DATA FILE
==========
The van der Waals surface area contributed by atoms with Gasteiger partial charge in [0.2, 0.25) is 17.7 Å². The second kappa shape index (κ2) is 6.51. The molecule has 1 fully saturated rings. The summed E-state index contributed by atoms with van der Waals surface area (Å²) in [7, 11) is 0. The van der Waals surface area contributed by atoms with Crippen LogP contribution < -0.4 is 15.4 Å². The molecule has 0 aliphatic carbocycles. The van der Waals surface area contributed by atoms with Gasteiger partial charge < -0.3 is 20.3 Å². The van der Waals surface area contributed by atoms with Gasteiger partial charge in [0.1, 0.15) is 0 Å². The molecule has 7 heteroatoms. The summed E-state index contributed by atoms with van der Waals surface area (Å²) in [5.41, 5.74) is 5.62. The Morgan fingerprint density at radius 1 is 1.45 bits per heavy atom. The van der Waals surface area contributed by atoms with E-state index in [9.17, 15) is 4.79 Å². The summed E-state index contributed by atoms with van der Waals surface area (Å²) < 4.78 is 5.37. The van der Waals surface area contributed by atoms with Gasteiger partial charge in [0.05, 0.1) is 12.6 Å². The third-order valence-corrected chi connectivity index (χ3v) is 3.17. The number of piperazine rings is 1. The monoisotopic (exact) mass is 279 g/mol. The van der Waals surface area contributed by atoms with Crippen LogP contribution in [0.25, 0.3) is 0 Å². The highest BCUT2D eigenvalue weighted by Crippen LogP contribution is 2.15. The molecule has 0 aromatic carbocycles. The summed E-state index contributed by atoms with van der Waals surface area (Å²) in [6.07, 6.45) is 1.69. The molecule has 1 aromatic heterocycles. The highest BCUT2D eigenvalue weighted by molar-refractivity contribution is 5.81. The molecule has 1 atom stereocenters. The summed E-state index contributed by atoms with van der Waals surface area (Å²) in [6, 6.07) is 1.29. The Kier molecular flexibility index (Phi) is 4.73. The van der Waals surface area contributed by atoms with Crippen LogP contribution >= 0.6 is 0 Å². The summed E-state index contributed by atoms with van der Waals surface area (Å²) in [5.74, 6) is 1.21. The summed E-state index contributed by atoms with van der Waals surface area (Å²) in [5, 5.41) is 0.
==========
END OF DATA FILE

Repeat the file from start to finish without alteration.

The van der Waals surface area contributed by atoms with Gasteiger partial charge in [0.2, 0.25) is 17.7 Å². The second kappa shape index (κ2) is 6.51. The molecule has 1 fully saturated rings. The summed E-state index contributed by atoms with van der Waals surface area (Å²) in [7, 11) is 0. The van der Waals surface area contributed by atoms with Crippen LogP contribution < -0.4 is 15.4 Å². The molecule has 0 aliphatic carbocycles. The van der Waals surface area contributed by atoms with Gasteiger partial charge < -0.3 is 20.3 Å². The van der Waals surface area contributed by atoms with Gasteiger partial charge in [0.1, 0.15) is 0 Å². The molecule has 7 heteroatoms. The summed E-state index contributed by atoms with van der Waals surface area (Å²) in [5.41, 5.74) is 5.62. The Morgan fingerprint density at radius 1 is 1.45 bits per heavy atom. The van der Waals surface area contributed by atoms with E-state index in [9.17, 15) is 4.79 Å². The summed E-state index contributed by atoms with van der Waals surface area (Å²) < 4.78 is 5.37. The van der Waals surface area contributed by atoms with Gasteiger partial charge in [0.05, 0.1) is 12.6 Å². The third-order valence-corrected chi connectivity index (χ3v) is 3.17. The number of piperazine rings is 1. The monoisotopic (exact) mass is 279 g/mol. The van der Waals surface area contributed by atoms with Crippen LogP contribution in [0.25, 0.3) is 0 Å². The highest BCUT2D eigenvalue weighted by Crippen LogP contribution is 2.15. The molecule has 0 aromatic carbocycles. The summed E-state index contributed by atoms with van der Waals surface area (Å²) in [6.07, 6.45) is 1.69. The molecule has 1 aromatic heterocycles. The highest BCUT2D eigenvalue weighted by molar-refractivity contribution is 5.81. The molecule has 1 atom stereocenters. The summed E-state index contributed by atoms with van der Waals surface area (Å²) in [6, 6.07) is 1.29. The Kier molecular flexibility index (Phi) is 4.73. The van der Waals surface area contributed by atoms with Crippen LogP contribution >= 0.6 is 0 Å². The summed E-state index contributed by atoms with van der Waals surface area (Å²) in [5.74, 6) is 1.21. The summed E-state index contributed by atoms with van der Waals surface area (Å²) in [5, 5.41) is 0.